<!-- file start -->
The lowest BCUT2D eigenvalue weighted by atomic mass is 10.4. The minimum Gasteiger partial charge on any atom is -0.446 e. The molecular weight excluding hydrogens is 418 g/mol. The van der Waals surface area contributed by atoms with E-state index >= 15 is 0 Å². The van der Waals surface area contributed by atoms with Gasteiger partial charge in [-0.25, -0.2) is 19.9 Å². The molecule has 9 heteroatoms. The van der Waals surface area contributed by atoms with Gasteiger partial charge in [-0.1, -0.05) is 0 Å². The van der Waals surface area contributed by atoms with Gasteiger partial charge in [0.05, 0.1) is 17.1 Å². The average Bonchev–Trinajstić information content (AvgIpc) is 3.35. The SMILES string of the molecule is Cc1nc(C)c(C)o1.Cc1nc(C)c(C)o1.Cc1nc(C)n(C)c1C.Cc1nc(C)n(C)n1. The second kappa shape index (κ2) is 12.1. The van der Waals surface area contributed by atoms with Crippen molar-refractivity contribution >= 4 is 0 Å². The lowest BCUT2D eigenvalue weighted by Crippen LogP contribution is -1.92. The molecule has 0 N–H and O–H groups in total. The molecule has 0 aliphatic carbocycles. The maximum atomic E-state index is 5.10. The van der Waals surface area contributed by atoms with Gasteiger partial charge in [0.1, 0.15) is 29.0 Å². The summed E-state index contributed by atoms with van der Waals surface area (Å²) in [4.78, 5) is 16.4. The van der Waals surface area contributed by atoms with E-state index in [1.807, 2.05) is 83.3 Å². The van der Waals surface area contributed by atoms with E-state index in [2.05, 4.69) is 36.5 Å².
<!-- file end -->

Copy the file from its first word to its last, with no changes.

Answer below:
The lowest BCUT2D eigenvalue weighted by atomic mass is 10.4. The minimum Gasteiger partial charge on any atom is -0.446 e. The molecular weight excluding hydrogens is 418 g/mol. The van der Waals surface area contributed by atoms with E-state index >= 15 is 0 Å². The van der Waals surface area contributed by atoms with Gasteiger partial charge in [-0.25, -0.2) is 19.9 Å². The molecule has 9 heteroatoms. The van der Waals surface area contributed by atoms with Gasteiger partial charge in [-0.1, -0.05) is 0 Å². The van der Waals surface area contributed by atoms with Gasteiger partial charge in [0.05, 0.1) is 17.1 Å². The average Bonchev–Trinajstić information content (AvgIpc) is 3.35. The SMILES string of the molecule is Cc1nc(C)c(C)o1.Cc1nc(C)c(C)o1.Cc1nc(C)n(C)c1C.Cc1nc(C)n(C)n1. The second kappa shape index (κ2) is 12.1. The van der Waals surface area contributed by atoms with Crippen molar-refractivity contribution >= 4 is 0 Å². The lowest BCUT2D eigenvalue weighted by Crippen LogP contribution is -1.92. The molecule has 0 N–H and O–H groups in total. The molecule has 0 aliphatic carbocycles. The maximum atomic E-state index is 5.10. The van der Waals surface area contributed by atoms with Gasteiger partial charge in [0.1, 0.15) is 29.0 Å². The summed E-state index contributed by atoms with van der Waals surface area (Å²) in [4.78, 5) is 16.4. The van der Waals surface area contributed by atoms with E-state index in [1.807, 2.05) is 83.3 Å². The van der Waals surface area contributed by atoms with E-state index in [2.05, 4.69) is 36.5 Å².